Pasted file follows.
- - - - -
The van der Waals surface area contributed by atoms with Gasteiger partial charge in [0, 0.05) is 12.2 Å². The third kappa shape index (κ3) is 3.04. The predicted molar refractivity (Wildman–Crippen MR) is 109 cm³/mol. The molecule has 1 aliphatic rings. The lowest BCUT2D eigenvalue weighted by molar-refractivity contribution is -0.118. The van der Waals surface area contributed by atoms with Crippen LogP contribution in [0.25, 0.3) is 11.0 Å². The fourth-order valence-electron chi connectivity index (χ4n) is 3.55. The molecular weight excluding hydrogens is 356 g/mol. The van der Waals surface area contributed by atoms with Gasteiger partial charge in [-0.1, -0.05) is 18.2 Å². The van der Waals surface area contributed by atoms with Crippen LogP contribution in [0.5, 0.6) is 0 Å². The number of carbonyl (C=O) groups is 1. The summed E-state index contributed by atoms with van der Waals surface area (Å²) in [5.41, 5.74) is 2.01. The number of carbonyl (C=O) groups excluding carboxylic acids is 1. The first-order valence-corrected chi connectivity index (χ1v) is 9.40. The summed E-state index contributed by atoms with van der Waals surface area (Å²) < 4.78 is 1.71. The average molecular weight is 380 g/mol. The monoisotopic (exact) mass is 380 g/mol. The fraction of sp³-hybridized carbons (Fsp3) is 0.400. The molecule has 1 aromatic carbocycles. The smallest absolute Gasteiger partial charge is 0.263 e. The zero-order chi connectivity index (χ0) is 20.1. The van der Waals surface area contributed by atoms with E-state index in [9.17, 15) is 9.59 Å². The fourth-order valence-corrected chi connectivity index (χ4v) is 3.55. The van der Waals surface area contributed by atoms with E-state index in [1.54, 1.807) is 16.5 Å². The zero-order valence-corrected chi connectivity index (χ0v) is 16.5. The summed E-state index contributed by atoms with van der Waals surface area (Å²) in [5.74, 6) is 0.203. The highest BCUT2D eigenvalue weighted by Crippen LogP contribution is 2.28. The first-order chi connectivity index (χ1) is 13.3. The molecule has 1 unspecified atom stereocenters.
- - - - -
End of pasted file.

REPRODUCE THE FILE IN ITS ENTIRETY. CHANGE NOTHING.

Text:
The van der Waals surface area contributed by atoms with Gasteiger partial charge in [0, 0.05) is 12.2 Å². The third kappa shape index (κ3) is 3.04. The predicted molar refractivity (Wildman–Crippen MR) is 109 cm³/mol. The molecule has 1 aliphatic rings. The lowest BCUT2D eigenvalue weighted by molar-refractivity contribution is -0.118. The van der Waals surface area contributed by atoms with Crippen LogP contribution in [0.25, 0.3) is 11.0 Å². The fourth-order valence-electron chi connectivity index (χ4n) is 3.55. The molecular weight excluding hydrogens is 356 g/mol. The van der Waals surface area contributed by atoms with Gasteiger partial charge in [-0.1, -0.05) is 18.2 Å². The van der Waals surface area contributed by atoms with Crippen LogP contribution in [0.5, 0.6) is 0 Å². The number of carbonyl (C=O) groups is 1. The summed E-state index contributed by atoms with van der Waals surface area (Å²) in [5.41, 5.74) is 2.01. The number of carbonyl (C=O) groups excluding carboxylic acids is 1. The first-order valence-corrected chi connectivity index (χ1v) is 9.40. The summed E-state index contributed by atoms with van der Waals surface area (Å²) < 4.78 is 1.71. The average molecular weight is 380 g/mol. The monoisotopic (exact) mass is 380 g/mol. The fraction of sp³-hybridized carbons (Fsp3) is 0.400. The molecule has 1 aromatic carbocycles. The smallest absolute Gasteiger partial charge is 0.263 e. The zero-order chi connectivity index (χ0) is 20.1. The van der Waals surface area contributed by atoms with E-state index in [9.17, 15) is 9.59 Å². The fourth-order valence-corrected chi connectivity index (χ4v) is 3.55. The van der Waals surface area contributed by atoms with E-state index in [1.54, 1.807) is 16.5 Å². The zero-order valence-corrected chi connectivity index (χ0v) is 16.5. The summed E-state index contributed by atoms with van der Waals surface area (Å²) in [5.74, 6) is 0.203. The highest BCUT2D eigenvalue weighted by Crippen LogP contribution is 2.28. The first-order chi connectivity index (χ1) is 13.3. The molecule has 1 unspecified atom stereocenters.